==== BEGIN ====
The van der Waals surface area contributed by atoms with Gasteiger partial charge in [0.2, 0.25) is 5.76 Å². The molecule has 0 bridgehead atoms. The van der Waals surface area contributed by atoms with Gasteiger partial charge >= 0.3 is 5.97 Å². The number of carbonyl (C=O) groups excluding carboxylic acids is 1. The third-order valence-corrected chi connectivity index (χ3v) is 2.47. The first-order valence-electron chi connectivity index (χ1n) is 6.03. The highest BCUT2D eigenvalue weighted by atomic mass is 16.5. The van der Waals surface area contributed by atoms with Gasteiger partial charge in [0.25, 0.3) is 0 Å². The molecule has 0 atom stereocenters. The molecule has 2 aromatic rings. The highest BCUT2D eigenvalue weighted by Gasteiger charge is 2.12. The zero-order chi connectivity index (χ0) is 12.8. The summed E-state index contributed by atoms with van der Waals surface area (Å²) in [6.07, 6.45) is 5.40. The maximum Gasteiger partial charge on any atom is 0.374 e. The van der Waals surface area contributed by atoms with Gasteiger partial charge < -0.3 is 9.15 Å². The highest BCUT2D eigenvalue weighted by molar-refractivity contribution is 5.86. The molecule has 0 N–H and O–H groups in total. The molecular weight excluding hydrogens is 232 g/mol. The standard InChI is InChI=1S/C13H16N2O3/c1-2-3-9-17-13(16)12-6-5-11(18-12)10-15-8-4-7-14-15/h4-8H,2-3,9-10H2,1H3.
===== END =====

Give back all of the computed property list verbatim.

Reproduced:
The van der Waals surface area contributed by atoms with Gasteiger partial charge in [0.2, 0.25) is 5.76 Å². The molecule has 0 bridgehead atoms. The van der Waals surface area contributed by atoms with Gasteiger partial charge >= 0.3 is 5.97 Å². The number of carbonyl (C=O) groups excluding carboxylic acids is 1. The third-order valence-corrected chi connectivity index (χ3v) is 2.47. The first-order valence-electron chi connectivity index (χ1n) is 6.03. The highest BCUT2D eigenvalue weighted by atomic mass is 16.5. The van der Waals surface area contributed by atoms with Gasteiger partial charge in [0.25, 0.3) is 0 Å². The molecule has 0 atom stereocenters. The molecule has 2 aromatic rings. The highest BCUT2D eigenvalue weighted by Gasteiger charge is 2.12. The zero-order chi connectivity index (χ0) is 12.8. The summed E-state index contributed by atoms with van der Waals surface area (Å²) in [6.07, 6.45) is 5.40. The maximum Gasteiger partial charge on any atom is 0.374 e. The van der Waals surface area contributed by atoms with Gasteiger partial charge < -0.3 is 9.15 Å². The highest BCUT2D eigenvalue weighted by molar-refractivity contribution is 5.86. The molecule has 0 N–H and O–H groups in total. The molecular weight excluding hydrogens is 232 g/mol. The standard InChI is InChI=1S/C13H16N2O3/c1-2-3-9-17-13(16)12-6-5-11(18-12)10-15-8-4-7-14-15/h4-8H,2-3,9-10H2,1H3.